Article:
The future of music is intergalactic reality game shows!

Friends, I recently read this article.

It is a very interesting piece about how digital downloads of music seem to be dying in favour of on-demand streaming services.

The basic logic is that since everyone has access to the Internet pretty much whenever they want, and because streaming offers numerous benefits over downloads, and because streaming simply is more popular than downloads right now, music companies might as well get rid of digital downloads and just use streaming.

Makes sense right?

Well, yes and no.

Because the problem with a streaming service is that you you never actually own the music, so if the service goes away you’re left with nothing, even if you’ve spent a fortune on it.

The problem has already been experienced in various video game-related services so in this post I’m going to use examples from the world of gaming to show how it can  will inevitably end up going horribly wrong for the consumer.

It goes a little something like this:

Let’s say you buy a membership to a particular streaming service. Your membership relies on you being able to connect to their servers. If they have to do large scale maintenance, or get DDOSd you can’t access “your” music. The same thing happens if you lose access to the Internet.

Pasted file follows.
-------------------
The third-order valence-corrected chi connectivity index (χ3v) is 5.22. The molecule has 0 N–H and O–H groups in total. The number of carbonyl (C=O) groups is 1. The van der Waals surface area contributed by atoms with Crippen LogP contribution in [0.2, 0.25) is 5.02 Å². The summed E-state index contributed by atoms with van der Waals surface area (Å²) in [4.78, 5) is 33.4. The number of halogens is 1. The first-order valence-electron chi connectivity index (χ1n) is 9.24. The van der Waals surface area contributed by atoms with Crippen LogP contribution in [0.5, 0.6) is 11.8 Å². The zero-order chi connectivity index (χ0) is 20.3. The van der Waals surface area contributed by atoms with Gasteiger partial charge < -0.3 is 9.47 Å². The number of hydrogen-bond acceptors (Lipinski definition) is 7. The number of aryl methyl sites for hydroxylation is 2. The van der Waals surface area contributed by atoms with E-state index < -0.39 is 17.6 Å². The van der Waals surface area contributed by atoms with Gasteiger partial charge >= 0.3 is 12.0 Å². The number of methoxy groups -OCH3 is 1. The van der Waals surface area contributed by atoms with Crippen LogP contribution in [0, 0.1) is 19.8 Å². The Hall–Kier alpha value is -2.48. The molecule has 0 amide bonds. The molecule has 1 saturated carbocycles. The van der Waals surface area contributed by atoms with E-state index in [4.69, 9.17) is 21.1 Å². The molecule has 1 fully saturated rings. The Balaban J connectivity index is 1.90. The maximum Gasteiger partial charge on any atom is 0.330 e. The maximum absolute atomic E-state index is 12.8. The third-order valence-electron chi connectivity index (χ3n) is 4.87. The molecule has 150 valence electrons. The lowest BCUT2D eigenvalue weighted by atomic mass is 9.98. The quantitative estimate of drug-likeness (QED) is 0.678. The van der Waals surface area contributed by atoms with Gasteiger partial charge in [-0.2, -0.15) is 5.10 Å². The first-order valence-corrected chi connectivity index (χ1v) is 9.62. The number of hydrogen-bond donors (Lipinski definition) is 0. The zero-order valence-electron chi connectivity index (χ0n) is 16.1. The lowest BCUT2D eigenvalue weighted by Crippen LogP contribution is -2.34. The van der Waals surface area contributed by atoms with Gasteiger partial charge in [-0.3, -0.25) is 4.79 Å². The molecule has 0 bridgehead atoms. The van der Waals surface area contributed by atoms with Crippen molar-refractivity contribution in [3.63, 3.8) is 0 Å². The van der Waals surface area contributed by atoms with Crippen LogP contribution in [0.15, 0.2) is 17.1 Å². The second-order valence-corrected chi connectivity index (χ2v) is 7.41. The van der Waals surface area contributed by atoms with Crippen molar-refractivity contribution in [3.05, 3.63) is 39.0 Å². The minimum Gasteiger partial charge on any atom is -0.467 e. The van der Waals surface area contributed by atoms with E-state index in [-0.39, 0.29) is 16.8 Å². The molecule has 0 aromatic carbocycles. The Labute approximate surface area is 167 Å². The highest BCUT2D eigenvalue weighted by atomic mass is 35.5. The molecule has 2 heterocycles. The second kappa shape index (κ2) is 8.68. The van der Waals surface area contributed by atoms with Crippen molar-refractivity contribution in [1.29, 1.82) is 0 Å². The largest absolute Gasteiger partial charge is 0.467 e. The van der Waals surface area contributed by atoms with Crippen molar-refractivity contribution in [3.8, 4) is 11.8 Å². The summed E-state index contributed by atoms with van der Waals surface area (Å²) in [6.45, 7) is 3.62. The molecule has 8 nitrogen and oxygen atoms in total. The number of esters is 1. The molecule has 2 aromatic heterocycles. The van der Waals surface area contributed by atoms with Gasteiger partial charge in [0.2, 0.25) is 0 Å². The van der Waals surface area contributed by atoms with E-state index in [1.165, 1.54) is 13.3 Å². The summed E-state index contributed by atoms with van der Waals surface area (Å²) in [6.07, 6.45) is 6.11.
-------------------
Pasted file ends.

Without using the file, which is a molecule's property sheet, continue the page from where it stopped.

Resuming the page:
Nooooo! I was listening to Yusuf Islam!

There is also the problem of older music, niche music, or music that just isn’t that popular.

Hosting songs takes money. At some point some bean counter is going to say “Gee, we could increase profits by 2% if we just deleted a bunch of less-popular content from our service…”

You know that band you like that no-one else does? Well it’s gone now.
B-Sides, cover versions, rare live recordings, once-off duets? All gone. *poof*

But perhaps fans will make them available at their own expense, to share the love?
Nope! Because that would be copyright infringement!

And the streaming services will smack down on them with the wrath of god to protect their little fiefdom, even if they’re not using it.

See, the central problem with buying a “service” over buying a “product” is that with a service you never actually own anything. You could spend as much money on streaming as you did on downloads, and never own a single song.

And you will never, EVER have the legal right to complain when something you’ve spent a fortune on is suddenly not available.

Read through the agreement that we all skim over before clicking “Accept”.

Well you shoulda watched the safety briefing then!

You will find that you have absolutely no legal rights when the service decides that it no longer wants you to have something.

And for me, that’s a serious problem.

Streaming music instead of actually owning it might seem like a good thing in the short-term but in the long-term we’re all going to get screwed by it.

Hmmm….is that a Panasonic? Or a Phillips?

[Standard Disclaimer: this post was entirely my own opinion and was not paid for in any way, directly or otherwise, by anyone or anything that stands to gain in any way from the ideas expressed herein.]

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